Dancing Down the Lane

Dancing Down the Lane

Article originally appears on Art Attack Philly. See the original here

Do you ever miss middle school? Amidst all of the acne, the awkwardness, and the bad haircuts, some fun times were had by all, often in the form of iconic games such as Spin the Bottle, Truth or Dare, and Telephone. Telephone, also known as Whisper Down the Lane is a word game that involves the evolution and contortion of a simple phrase, hastily whispered from one ear to another. For example, “The zebra is lying in the zoo,” might become “The pizza is playing the kazoo” as it is passed down the line. The change in the phrase occurs for a variety of reasons, such as human error and potential creative liberties taken by the participants. The Telephone Dance Project, running May 9th and 10th atMascher Space Co-Operative, is based on the concept of a basic game of Telephone. The project presents a refreshing throwback to this middle school classic with a more sophisticated, artistic twist.

The Telephone Dance Project is an experimental dance performance, created by four dancers who reside in different states. The choreography is based on a written script of descriptions, imagery, and specifically defined movements. However, because each respective performance utilizes an element of improvisation, a different experience is created each time the performance debuts. Telephone Dance Project dancer and choreographer, Eliza Larson, explains, “For this project, each collaborator retains complete artistic autonomy in creating the performance in their home city. One artist may choose to bring out the more playful elements of the work, another artist may choose to have us speaking while we dance.” Each dancer, while sticking to the established “script” of choreography, explores the numerous variations made possible through the highly subjective, interpretive nature of language. Similarly, as Larson notes, the mood of the performance fluctuates in each city, as the choreographic interpretations of each respective dancer will be featured in her own home city. What you may have seen in Washington D.C., while based on the same general script, will not be the same as what you will see in Philadelphia.

Choreographers and dancers Barbara Tait, Eliza Larson, Rachel Rugh, and Katie Sopici Drake came up with the concept behind the Telephone Dance Project because they felt frustrated with the physical distance that separates them. Each dancer resides in a different state, which has been limiting of their creative abilities. Tait says, “The main source of inspiration for the project was really the desire to work with each other, using our distance as a creative obstacle.” She adds, “Rachel and I collaborated a lot in college and haven’t been able to work together since. We all had connections to and fascinations with each other in different ways.”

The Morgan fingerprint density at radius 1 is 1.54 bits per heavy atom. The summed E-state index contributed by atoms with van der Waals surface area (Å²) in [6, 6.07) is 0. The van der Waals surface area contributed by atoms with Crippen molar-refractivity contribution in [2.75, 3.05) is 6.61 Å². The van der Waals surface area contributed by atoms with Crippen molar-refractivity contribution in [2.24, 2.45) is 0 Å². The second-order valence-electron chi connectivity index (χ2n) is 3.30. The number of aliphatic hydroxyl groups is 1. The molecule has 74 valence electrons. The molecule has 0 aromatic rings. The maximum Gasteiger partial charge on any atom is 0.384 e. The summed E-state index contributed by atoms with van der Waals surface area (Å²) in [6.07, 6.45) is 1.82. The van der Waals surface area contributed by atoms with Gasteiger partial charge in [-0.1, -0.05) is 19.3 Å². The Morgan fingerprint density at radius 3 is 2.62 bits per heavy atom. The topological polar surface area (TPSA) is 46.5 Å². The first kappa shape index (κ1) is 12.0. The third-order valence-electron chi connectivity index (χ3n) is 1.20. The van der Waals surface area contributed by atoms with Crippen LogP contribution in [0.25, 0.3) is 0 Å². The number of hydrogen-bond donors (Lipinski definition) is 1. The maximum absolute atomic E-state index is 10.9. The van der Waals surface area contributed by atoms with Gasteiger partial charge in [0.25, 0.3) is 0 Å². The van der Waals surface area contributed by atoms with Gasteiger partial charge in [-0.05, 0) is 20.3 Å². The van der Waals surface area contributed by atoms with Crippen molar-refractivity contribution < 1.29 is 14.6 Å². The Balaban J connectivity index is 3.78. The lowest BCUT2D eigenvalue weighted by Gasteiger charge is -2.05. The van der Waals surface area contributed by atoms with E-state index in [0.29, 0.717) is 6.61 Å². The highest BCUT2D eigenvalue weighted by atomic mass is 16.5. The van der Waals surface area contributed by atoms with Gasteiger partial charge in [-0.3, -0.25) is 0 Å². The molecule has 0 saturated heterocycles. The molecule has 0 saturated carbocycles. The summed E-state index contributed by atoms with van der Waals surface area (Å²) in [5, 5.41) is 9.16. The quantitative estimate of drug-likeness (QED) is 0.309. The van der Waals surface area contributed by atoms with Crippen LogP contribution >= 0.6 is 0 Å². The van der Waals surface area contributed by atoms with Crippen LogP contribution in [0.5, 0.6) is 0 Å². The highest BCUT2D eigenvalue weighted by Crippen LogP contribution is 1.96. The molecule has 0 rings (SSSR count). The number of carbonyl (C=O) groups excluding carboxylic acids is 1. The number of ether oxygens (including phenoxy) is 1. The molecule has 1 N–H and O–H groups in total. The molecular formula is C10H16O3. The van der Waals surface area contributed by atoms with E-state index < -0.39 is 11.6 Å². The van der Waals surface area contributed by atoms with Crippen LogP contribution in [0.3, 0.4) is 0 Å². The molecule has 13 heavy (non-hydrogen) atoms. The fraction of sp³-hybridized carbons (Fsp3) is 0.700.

Despite distance, the Telephone Dance Project dancers have clearly established a clever way of maintaining their artistic relationship. Working primarily through snail mail (which entails physically sending letters through the mail, for all of you oblivious, techie kids out there), the dancers were able to choreograph the majority of the performance using short, nondescript phrases. Rugh states, “In the beginning of the process, we were very intentional about only using snail mail to create the movement phrases. Once we all got together and shared the movement material we’d generated through the mail, I was struck by how similar the phrases were, even in their differences.” She continues, “Everyone might interpret a direction like ‘swing your arm’ differently, but the phrasing and dynamics stayed somewhat intact.”

While the dancers have managed to compose a cohesive, and ultimately unified work, the comical, lost-in-translation aspect of the game of telephone, remains intact. Tait says, “Seeing the ways the phrases evolved for the first time was really exciting… a lot of funny things happened. For example, Eliza wrote ‘RDJ’ in one of my letters.. Since I know that Rachel likes to work a lot with making movement out of letters, my brain instantly went to creating a movement for the letters ‘r,’ and ‘d,’ and ‘j.’” She explains, “Later I found out that RDJ was meant to be an abbreviation for ronde de jambe [a common leg movement in ballet] – and I was like, ‘Oh, duh.’”

Here in Philadelphia, Barbara Tait is the resident dancer for the Telephone Dance Project, and thus her take on the choreography will be featured at Mascher Space Cooperative on May 9th and 10th. Spread the word, but make sure not to mumble, or your message may be misconstrued!

 

Photos courtesy of Mountain Empire’s Telephone Dance Project.